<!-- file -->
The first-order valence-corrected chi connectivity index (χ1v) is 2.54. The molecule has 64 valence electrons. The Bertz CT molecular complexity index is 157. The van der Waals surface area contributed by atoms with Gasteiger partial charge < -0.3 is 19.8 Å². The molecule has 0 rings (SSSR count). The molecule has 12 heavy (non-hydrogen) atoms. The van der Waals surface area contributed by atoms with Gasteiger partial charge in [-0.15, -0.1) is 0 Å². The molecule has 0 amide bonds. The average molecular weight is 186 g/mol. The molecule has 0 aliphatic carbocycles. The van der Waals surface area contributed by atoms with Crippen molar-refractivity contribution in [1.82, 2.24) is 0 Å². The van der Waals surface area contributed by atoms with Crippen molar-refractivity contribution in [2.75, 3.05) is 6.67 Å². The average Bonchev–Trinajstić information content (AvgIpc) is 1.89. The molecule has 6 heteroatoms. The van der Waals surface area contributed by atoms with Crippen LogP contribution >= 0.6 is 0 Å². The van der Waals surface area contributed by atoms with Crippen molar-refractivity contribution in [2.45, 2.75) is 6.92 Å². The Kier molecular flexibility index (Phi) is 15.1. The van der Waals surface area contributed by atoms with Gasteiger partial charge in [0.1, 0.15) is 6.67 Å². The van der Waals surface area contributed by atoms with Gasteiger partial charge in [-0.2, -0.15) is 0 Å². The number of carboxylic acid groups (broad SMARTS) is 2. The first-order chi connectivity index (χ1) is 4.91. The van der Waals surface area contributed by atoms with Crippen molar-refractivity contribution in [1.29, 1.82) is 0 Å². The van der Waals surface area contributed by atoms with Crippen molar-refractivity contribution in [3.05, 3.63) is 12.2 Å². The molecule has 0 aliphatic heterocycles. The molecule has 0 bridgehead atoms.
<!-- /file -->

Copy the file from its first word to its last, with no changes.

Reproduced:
The first-order valence-corrected chi connectivity index (χ1v) is 2.54. The molecule has 64 valence electrons. The Bertz CT molecular complexity index is 157. The van der Waals surface area contributed by atoms with Gasteiger partial charge < -0.3 is 19.8 Å². The molecule has 0 rings (SSSR count). The molecule has 12 heavy (non-hydrogen) atoms. The van der Waals surface area contributed by atoms with Gasteiger partial charge in [-0.15, -0.1) is 0 Å². The molecule has 0 amide bonds. The average molecular weight is 186 g/mol. The molecule has 0 aliphatic carbocycles. The van der Waals surface area contributed by atoms with Crippen molar-refractivity contribution in [1.82, 2.24) is 0 Å². The van der Waals surface area contributed by atoms with Crippen molar-refractivity contribution in [2.75, 3.05) is 6.67 Å². The average Bonchev–Trinajstić information content (AvgIpc) is 1.89. The molecule has 6 heteroatoms. The van der Waals surface area contributed by atoms with Crippen LogP contribution >= 0.6 is 0 Å². The van der Waals surface area contributed by atoms with Crippen molar-refractivity contribution in [2.45, 2.75) is 6.92 Å². The Kier molecular flexibility index (Phi) is 15.1. The van der Waals surface area contributed by atoms with Gasteiger partial charge in [0.1, 0.15) is 6.67 Å². The van der Waals surface area contributed by atoms with Gasteiger partial charge in [-0.2, -0.15) is 0 Å². The number of carboxylic acid groups (broad SMARTS) is 2. The first-order chi connectivity index (χ1) is 4.91. The van der Waals surface area contributed by atoms with Crippen molar-refractivity contribution in [1.29, 1.82) is 0 Å². The van der Waals surface area contributed by atoms with Crippen molar-refractivity contribution in [3.05, 3.63) is 12.2 Å². The molecule has 0 aliphatic heterocycles. The molecule has 0 bridgehead atoms.